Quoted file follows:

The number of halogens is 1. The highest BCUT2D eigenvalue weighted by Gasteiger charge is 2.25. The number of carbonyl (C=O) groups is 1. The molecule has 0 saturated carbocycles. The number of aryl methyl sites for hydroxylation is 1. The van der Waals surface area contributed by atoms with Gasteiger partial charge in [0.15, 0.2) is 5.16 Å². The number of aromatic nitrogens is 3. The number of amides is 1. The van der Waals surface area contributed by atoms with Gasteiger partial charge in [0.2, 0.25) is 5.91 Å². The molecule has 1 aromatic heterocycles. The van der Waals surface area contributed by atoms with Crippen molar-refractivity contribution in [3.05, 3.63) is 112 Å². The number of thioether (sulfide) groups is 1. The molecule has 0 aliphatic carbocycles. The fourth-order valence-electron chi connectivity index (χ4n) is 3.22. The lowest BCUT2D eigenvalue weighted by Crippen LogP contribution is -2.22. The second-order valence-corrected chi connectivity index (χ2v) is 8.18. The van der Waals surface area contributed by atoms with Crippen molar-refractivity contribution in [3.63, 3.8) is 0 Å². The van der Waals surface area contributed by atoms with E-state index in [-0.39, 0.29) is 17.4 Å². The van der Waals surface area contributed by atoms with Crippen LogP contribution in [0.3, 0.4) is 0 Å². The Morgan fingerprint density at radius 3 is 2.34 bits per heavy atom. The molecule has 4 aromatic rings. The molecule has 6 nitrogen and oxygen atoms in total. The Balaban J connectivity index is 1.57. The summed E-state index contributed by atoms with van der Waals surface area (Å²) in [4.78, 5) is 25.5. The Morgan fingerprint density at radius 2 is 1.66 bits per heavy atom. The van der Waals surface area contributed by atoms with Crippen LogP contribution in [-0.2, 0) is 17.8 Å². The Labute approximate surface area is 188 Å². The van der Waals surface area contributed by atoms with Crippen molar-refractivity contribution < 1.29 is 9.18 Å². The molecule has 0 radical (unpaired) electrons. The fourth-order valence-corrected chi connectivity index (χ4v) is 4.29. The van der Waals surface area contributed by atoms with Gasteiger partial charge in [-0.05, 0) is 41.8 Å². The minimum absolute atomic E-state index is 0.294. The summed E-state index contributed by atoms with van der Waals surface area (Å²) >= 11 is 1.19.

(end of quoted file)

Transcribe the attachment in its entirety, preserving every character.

The number of halogens is 1. The highest BCUT2D eigenvalue weighted by Gasteiger charge is 2.25. The number of carbonyl (C=O) groups is 1. The molecule has 0 saturated carbocycles. The number of aryl methyl sites for hydroxylation is 1. The van der Waals surface area contributed by atoms with Gasteiger partial charge in [0.15, 0.2) is 5.16 Å². The number of aromatic nitrogens is 3. The number of amides is 1. The van der Waals surface area contributed by atoms with Gasteiger partial charge in [0.2, 0.25) is 5.91 Å². The molecule has 1 aromatic heterocycles. The van der Waals surface area contributed by atoms with Crippen molar-refractivity contribution in [3.05, 3.63) is 112 Å². The number of thioether (sulfide) groups is 1. The molecule has 0 aliphatic carbocycles. The fourth-order valence-electron chi connectivity index (χ4n) is 3.22. The lowest BCUT2D eigenvalue weighted by Crippen LogP contribution is -2.22. The second-order valence-corrected chi connectivity index (χ2v) is 8.18. The van der Waals surface area contributed by atoms with Crippen molar-refractivity contribution in [3.63, 3.8) is 0 Å². The van der Waals surface area contributed by atoms with E-state index in [-0.39, 0.29) is 17.4 Å². The van der Waals surface area contributed by atoms with Crippen LogP contribution in [0.3, 0.4) is 0 Å². The Morgan fingerprint density at radius 3 is 2.34 bits per heavy atom. The molecule has 4 aromatic rings. The molecule has 6 nitrogen and oxygen atoms in total. The Balaban J connectivity index is 1.57. The summed E-state index contributed by atoms with van der Waals surface area (Å²) in [4.78, 5) is 25.5. The Morgan fingerprint density at radius 2 is 1.66 bits per heavy atom. The van der Waals surface area contributed by atoms with Crippen LogP contribution in [-0.2, 0) is 17.8 Å². The Labute approximate surface area is 188 Å². The van der Waals surface area contributed by atoms with Crippen molar-refractivity contribution < 1.29 is 9.18 Å². The molecule has 0 radical (unpaired) electrons. The fourth-order valence-corrected chi connectivity index (χ4v) is 4.29. The van der Waals surface area contributed by atoms with Gasteiger partial charge in [-0.05, 0) is 41.8 Å². The minimum absolute atomic E-state index is 0.294. The summed E-state index contributed by atoms with van der Waals surface area (Å²) >= 11 is 1.19.